Qatif conflict

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Qatif conflict
Part of the Iran–Saudi Arabia proxy conflict
Ash Sharqiyah in Saudi Arabia.svg
Map of Saudi Arabia, with Eastern Province (including Qatif region) highlighted.
Date 26 November 1979 – 1983
(4 years)
11 March 2011 - present
(7 years, 3 months and 1 week)
Location Saudi Arabia
Status

Ongoing

  • Civil unrests suppressed
  • Political crackdown on civil disobedience in Saudi Arabia
  • Discontinuing discrimination and human rights violations of Shi'a citizens since 2015
Belligerents
 Saudi Arabia

Iran-backed Shia militants[1]

Arab Shia activists
Casualties and losses
Total: 213–275 killed (1979–1983,2011-2017)

The Qatif conflict refers to the modern phase of sectarian tensions and violence in Eastern Arabia between Arab Shi'a Muslims and Arab Sunni majority, which has ruled Saudi Arabia since early 20th century. The conflict encompasses civil unrest which has been sporadically ongoing since 1979 events, pro-democracy and pro-human rights protests and occasional armed incidents, which increased in 2017 as part of the 2017 Qatif unrest.

Background

Since Al-Hasa and Qatif were conquered and annexed into the Emirate of Riyadh in 1913 by Ibn Saud, Shiites in the region had experienced state oppression. Unlike most of Saudi Arabia, Qatif and much of the Eastern Province has a Shiite majority, and the region is also being of key importance to the Saudi government due to it both possessing the bulk of Saudi oil reserves as well as the main Saudi refinery and export terminal of Ras Tanura, which is situated close to Qatif.[3]

History

1979 uprising

The 1979 Qatif Uprising was a period of unprecedented civil unrest that occurred in Qatif and Al-Hasa, Saudi Arabia, in late November 1979. The unrest resulted in 20-24 people killed in what was described as a sectarian outburst of violence between the Shi'a minority and Sunni Majority in Saudi Arabia and the beginning of the modern phase of the Qatif conflict.

1979-83 crackdown

After the 1979 uprising, the Saudi authorities have engaged in systematic persecution of Shi'a activists in Qatif, with an estimated 182-219 killed by 1983 (including the 1979 events).[4]

Arab Spring protests 2011-12

The protests in Saudi Arabia were part of the Arab Spring that started with the 2011 Tunisian revolution. Protests started with a self-immolation in Samtah[5] and Jeddah street protests in late January 2011.[6][7] Protests against anti-Shia discrimination followed in February and early March in Qatif, Hofuf, al-Awamiyah, and Riyadh.[8][9] A Facebook organiser of a planned 11 March "Day of Rage",[10][11] Faisal Ahmed Abdul-Ahad,[12] was allegedly killed by Saudi security forces on 2 March,[12][13][14] with several hundred people protesting in Qatif, Hofuf and al-Amawiyah on the day itself.[15] Khaled al-Johani demonstrated alone in Riyadh,[15] was interviewed by BBC Arabic Television, was detained in `Ulaysha Prison,[16][17] and became known online as "the only brave man in Saudi Arabia".[16] Many protests over human rights took place in April 2011 in front of government ministry buildings in Riyadh, Ta'if and Tabuk[18][19][20] and in January 2012 in Riyadh.[21] In 2011, Nimr al-Nimr encouraged his supporters in nonviolent resistance.[22]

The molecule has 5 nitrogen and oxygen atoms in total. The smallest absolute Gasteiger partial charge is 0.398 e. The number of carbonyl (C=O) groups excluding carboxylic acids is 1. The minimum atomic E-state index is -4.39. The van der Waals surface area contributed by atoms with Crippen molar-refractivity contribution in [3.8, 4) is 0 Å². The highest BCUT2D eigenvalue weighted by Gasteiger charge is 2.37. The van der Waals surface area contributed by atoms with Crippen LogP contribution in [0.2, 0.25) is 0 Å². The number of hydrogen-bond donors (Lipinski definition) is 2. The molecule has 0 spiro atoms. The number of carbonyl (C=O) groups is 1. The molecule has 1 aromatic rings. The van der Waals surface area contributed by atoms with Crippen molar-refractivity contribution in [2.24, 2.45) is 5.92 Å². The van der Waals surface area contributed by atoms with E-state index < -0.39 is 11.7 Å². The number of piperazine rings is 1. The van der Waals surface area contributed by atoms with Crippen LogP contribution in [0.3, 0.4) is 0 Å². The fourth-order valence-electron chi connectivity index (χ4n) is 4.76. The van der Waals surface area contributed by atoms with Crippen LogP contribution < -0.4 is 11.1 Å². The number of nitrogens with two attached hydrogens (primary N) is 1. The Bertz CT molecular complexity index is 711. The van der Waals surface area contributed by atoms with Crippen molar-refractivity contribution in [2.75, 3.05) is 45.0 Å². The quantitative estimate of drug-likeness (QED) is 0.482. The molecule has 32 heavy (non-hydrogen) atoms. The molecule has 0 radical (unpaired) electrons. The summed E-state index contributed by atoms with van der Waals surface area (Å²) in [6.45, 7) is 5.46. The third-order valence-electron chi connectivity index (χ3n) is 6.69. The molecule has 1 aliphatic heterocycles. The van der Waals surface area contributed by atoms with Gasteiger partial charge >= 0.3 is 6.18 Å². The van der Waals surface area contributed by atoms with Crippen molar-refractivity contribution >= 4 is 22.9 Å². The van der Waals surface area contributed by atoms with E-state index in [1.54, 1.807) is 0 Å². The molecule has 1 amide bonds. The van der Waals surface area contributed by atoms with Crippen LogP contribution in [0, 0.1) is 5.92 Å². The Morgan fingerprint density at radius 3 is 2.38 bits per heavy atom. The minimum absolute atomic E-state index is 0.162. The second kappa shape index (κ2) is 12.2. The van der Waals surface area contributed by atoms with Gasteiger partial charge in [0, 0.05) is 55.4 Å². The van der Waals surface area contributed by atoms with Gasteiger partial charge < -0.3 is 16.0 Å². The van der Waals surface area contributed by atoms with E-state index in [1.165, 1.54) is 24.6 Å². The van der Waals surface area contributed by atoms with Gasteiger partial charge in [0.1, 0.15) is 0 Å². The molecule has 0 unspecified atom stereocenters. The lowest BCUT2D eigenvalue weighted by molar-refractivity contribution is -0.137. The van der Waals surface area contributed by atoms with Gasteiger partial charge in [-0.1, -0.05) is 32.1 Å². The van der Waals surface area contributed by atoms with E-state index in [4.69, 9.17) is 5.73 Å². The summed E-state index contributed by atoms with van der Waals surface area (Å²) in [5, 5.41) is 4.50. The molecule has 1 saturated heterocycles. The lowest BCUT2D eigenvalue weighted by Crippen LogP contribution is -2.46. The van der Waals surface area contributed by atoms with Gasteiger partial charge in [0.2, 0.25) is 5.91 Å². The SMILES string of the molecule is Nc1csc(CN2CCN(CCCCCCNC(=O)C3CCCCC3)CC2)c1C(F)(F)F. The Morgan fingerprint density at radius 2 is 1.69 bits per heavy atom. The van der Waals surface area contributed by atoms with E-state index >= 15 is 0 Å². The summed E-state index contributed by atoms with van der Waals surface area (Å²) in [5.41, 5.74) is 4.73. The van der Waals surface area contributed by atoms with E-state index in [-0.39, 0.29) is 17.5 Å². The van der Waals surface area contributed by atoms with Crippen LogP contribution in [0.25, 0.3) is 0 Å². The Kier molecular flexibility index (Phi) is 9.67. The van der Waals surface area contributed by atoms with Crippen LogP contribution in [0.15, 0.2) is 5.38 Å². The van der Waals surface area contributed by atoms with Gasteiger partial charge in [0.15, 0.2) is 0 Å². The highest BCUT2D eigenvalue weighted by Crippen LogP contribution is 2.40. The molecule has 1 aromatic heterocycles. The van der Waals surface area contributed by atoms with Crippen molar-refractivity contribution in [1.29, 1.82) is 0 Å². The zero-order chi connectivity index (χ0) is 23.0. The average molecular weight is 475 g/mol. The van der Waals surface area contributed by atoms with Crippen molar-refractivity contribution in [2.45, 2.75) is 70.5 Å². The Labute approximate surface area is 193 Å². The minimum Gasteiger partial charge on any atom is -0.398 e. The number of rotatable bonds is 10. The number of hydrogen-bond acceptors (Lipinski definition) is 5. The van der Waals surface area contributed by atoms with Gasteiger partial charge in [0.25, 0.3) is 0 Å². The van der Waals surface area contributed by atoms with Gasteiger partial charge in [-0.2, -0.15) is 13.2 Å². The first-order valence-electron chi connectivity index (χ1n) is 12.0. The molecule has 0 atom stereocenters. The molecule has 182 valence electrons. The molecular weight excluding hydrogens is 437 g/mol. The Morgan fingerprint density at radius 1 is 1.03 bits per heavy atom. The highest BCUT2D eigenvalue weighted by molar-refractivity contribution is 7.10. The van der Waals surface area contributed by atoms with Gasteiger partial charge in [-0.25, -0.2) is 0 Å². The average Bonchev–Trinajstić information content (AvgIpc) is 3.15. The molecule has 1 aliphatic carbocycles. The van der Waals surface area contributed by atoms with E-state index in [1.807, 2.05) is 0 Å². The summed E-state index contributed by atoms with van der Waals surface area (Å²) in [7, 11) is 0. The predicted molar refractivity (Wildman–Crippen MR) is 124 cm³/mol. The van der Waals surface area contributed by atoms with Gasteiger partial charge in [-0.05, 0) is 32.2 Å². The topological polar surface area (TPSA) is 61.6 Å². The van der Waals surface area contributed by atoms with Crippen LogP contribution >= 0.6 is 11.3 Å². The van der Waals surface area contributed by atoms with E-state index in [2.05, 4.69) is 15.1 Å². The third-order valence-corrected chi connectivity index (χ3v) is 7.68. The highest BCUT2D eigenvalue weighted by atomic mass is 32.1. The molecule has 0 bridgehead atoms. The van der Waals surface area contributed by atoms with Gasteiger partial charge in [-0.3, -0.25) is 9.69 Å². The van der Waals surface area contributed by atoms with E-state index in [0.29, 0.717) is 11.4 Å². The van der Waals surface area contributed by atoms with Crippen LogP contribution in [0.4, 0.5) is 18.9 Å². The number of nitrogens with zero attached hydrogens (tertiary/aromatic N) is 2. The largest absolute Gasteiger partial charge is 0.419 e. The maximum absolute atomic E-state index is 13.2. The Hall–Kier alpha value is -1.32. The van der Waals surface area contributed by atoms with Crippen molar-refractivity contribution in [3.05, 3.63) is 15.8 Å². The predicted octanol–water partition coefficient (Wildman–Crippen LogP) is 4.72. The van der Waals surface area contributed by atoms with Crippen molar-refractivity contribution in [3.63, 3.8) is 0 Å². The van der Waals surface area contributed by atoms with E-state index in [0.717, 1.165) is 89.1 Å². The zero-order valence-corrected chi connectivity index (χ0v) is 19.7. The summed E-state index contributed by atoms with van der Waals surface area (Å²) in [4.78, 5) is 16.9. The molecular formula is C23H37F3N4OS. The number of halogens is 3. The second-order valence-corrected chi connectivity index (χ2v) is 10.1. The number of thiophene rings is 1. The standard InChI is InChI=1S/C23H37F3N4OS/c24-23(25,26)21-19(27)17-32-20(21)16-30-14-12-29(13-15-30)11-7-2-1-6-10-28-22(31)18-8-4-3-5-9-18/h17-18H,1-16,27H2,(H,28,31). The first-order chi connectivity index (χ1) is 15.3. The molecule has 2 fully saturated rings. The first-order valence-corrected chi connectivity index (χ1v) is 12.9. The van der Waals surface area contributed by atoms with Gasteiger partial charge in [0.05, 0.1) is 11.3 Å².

Execution controversy of Nimr al-Nimr

On 15 October 2014, al-Nimr was sentenced to death by the Specialized Criminal Court for "seeking 'foreign meddling' in [Saudi Arabia], 'disobeying' its rulers and taking up arms against the security forces".[23] Said Boumedouha of Amnesty International stated that the death sentence was "part of a campaign by the authorities in Saudi Arabia to crush all dissent, including those defending the rights of the Kingdom's Shi'a Muslim community."[24]

Nimr al-Nimr's brother, Mohammad al-Nimr, tweeted information about the death sentence[23] and was arrested on the same day.[24]

The head of Iran’s armed forces warned Saudi Arabia that it would “pay dearly” if it carried out the execution.[25]

In March 2015 the Saudi Arabian appellate court upheld the death sentence against al-Nimr.[26]

On 25 October 2015, the Supreme Religious Court of Saudi Arabia rejected al-Nimr's appeal against his death sentence. During an interview for Reuters, al-Nimr's brother claimed that the decision was a result of a hearing which occurred without the presence or notification of al-Nimr's lawyers and family. This being said, he still remained hopeful that King Salman would grant a pardon.[27][28][29]

Unrest 2017-present

The 2017 Qatif unrest is a conflict in the Qatif region (within Eastern Province of Saudi Arabia) between the Saudi government and the Shia militants. It started in begin May 2017 after an incident on 12 May when a child and a Pakistani young man were shot and killed.[30]

Human rights

See also

References